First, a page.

"WebSocket is a web technology providing for bi-directional, full-duplex communications channels, over a single Transmission Control Protocol (TCP) socket" (Wikipedia, 2012). The WebSocket protocol has been standardized by the IETF as RFC 6455 (IETF, 2011).
Our WebSocket implementation process started prior to the RFC 6455 standardization. After it was announced, we finalized the implementation and started to test it on our systems. We are very happy to say that we've implemented an incredibly efficient solution for your large-scale development issues.
As of version 2.0, PokeIn supports Hybi00, Hybi10, Hybi17, and RFC 6455 WebSocket protocols and doesn't require any special operating system edition, IIS, or Apache version in order to run. You don't have to use some modified version of a server software or any other 3rd-party solution to make it work. And we've brought this feature under our current licensing system without any additional fee!
In order to begin benefiting from PokeIn's ASP.NET WebSocket feature, you simply need to set the following properties:
By default, this parameter is set to -1 (Disabled). You need to give it a proper number, such as 3333. Just keep in mind that you have to give an access right in your Firewall to whichever TCP port you choose (using inbound rules). To use port 80 for WebSocket connections, you have two available options (note: you only have to pick one!): you can either (1) deploy your application using IIS8 (using our PokeIn45 library) or (2) utilize a secondary Ethernet interface on the same server (using its port 80). If you choose to use PokeIn45, you simply need to define 'CometSettings.ClientSocketURL' and the appropriate PokeIn socket handler in your web.config. Check below for details.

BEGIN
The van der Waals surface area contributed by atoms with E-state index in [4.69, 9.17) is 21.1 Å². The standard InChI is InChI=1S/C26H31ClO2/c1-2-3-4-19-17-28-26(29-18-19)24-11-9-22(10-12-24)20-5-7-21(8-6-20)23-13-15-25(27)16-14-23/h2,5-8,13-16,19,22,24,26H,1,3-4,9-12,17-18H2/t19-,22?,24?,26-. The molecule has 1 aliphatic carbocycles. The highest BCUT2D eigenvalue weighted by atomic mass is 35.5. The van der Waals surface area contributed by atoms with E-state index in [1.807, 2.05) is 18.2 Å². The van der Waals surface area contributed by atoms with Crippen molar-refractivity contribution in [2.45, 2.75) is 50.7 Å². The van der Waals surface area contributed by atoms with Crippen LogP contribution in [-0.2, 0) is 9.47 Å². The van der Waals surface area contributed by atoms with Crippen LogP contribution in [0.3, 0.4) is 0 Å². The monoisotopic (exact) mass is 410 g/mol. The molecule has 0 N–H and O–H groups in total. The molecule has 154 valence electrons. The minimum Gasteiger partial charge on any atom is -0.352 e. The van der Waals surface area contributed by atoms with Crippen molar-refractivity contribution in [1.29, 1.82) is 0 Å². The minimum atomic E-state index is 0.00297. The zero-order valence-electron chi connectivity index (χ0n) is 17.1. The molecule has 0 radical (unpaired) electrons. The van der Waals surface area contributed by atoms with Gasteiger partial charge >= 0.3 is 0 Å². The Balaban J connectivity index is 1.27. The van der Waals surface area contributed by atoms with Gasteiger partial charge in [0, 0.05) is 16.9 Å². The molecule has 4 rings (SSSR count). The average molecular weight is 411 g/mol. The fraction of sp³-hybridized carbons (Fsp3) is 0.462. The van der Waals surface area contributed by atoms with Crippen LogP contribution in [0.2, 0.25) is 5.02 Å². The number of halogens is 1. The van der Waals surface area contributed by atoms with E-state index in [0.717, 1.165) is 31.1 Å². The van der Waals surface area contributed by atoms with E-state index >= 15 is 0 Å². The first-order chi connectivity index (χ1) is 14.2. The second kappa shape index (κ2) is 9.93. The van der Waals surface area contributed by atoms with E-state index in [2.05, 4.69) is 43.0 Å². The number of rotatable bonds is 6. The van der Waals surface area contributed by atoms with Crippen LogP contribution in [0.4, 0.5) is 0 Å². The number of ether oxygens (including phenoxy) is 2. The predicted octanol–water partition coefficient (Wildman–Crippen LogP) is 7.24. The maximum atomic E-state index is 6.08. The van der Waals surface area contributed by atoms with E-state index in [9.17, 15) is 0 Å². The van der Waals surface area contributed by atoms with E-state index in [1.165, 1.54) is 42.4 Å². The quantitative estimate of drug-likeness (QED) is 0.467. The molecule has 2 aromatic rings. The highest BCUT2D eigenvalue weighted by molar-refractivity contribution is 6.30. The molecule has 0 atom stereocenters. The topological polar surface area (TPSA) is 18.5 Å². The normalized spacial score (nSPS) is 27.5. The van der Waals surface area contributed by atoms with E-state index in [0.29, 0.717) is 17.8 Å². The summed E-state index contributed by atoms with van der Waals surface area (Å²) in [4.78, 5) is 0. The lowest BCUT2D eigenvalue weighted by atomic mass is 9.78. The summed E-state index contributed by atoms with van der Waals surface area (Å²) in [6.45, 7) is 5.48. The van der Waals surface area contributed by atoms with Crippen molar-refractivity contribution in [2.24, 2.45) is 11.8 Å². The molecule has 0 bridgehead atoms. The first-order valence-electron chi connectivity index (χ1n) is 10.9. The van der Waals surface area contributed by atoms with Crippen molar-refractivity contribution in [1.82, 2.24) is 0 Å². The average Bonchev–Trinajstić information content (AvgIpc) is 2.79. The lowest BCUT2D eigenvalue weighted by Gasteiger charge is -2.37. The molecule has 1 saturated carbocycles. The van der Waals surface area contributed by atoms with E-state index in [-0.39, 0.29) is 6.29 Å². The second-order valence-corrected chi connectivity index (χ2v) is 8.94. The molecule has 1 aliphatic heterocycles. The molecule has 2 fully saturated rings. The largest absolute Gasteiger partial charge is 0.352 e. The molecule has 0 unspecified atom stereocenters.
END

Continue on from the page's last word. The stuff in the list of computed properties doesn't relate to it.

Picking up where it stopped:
By default, this parameter is set to "IPAddress.None" (Disabled). The PokeIn WebSocket system creates a powerful mirror server internally in order to managesocket traffic. You simply need to define an appropriate IP address for this server or simply use the IP address of your web application. For example, to locally test your application, 127.0.0.1 will work.
By default, this parameter is set to "String.Empty" (No Origin Check). This is a security parameter that's used to limit the callers. If you had an application under http://domain.com and you didn't want to receive a call from another domain or application, then you would assign the value "domain.com" to this parameter and PokeIn will handle the rest for you!
By default, the client's WebSocket URL is the same as the server IP and port address. If you had a different scenario, you may define another IP/Port combination like (http://IPADDRESS:Port). Just remember that the port must be available and accessible from the firewall
Comet AJAX & Sockets Together!
All you have to do is set the previously-mentioned parameters and PokeIn will manage the connections for you! If the client's browser has WebSocket support, PokeIn will use it. Otherwise, it will manage the traffic over Comet AJAX. Likewise, if there is a problem with the browser's WebSocket support (e.g., buggy implementation) PokeIn will automatically handle it for you, switching back to Comet AJAX automatically on the browser.
Cloud Compatible (Azure, EC2, etc.)
Feel free to use PokeIn's WebSocket support with your cloud-powered solutions!
Port 80 over PokeIn45
There are two simple changes you'll need to make on your project: first, you'll have to define the socket handler's URL from CometSettings.ClientSocketURL and, second, you'll have to define the socket handler in web.config.
(Remember: The application pool must be configured to run under 'integrateMode'!)
As an example, let's say we defined the handler (shown below) in our system.webServer/handlers :
<add name="PokeIn_Socket_Handler" verb="*" path="*.poke" type="PokeIn.Comet.PokeInWSHandler, PokeIn45" preCondition="integratedMode" requireAccess="Read" allowPathInfo="true"/>
CometSettings.ClientSocketURL must be something like 'yourdomain.com/socket.poke'.
Note that the type is 'PokeIn45' - not 'PokeIn'.
Be default, PokeIn supports all 'standardized' security features. Moreover, it combines your ASP.NET session keys with the active socket connections and cross-checks the identity of your clients. Also, it prevents other applications from connecting to your web application's socket port.
Hope you like the WebSocket feature as much as we do!